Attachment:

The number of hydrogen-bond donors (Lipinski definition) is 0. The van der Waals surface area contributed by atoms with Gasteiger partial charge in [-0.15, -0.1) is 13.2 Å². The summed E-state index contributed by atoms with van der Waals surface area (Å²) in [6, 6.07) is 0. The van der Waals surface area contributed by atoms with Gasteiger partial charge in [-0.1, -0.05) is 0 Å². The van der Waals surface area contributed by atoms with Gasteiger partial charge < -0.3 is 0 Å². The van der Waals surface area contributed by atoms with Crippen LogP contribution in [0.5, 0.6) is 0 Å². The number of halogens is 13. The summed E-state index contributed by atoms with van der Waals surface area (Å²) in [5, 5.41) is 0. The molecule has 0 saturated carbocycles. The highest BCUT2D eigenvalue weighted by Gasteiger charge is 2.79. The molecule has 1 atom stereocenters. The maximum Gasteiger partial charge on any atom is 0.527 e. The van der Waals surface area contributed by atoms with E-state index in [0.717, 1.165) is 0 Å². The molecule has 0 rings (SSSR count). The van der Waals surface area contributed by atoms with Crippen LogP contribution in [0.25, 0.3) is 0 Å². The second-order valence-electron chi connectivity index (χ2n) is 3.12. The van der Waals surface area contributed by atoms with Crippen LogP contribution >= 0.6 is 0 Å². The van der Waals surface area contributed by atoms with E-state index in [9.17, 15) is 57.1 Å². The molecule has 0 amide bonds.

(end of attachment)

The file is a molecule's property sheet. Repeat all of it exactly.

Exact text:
The number of hydrogen-bond donors (Lipinski definition) is 0. The van der Waals surface area contributed by atoms with Gasteiger partial charge in [-0.15, -0.1) is 13.2 Å². The summed E-state index contributed by atoms with van der Waals surface area (Å²) in [6, 6.07) is 0. The van der Waals surface area contributed by atoms with Gasteiger partial charge in [-0.1, -0.05) is 0 Å². The van der Waals surface area contributed by atoms with Gasteiger partial charge < -0.3 is 0 Å². The van der Waals surface area contributed by atoms with Crippen LogP contribution in [0.5, 0.6) is 0 Å². The number of halogens is 13. The summed E-state index contributed by atoms with van der Waals surface area (Å²) in [5, 5.41) is 0. The molecule has 0 saturated carbocycles. The highest BCUT2D eigenvalue weighted by Gasteiger charge is 2.79. The molecule has 1 atom stereocenters. The maximum Gasteiger partial charge on any atom is 0.527 e. The van der Waals surface area contributed by atoms with E-state index in [0.717, 1.165) is 0 Å². The molecule has 0 rings (SSSR count). The van der Waals surface area contributed by atoms with Crippen LogP contribution in [0.25, 0.3) is 0 Å². The second-order valence-electron chi connectivity index (χ2n) is 3.12. The van der Waals surface area contributed by atoms with Crippen LogP contribution >= 0.6 is 0 Å². The van der Waals surface area contributed by atoms with E-state index in [9.17, 15) is 57.1 Å². The molecule has 0 amide bonds.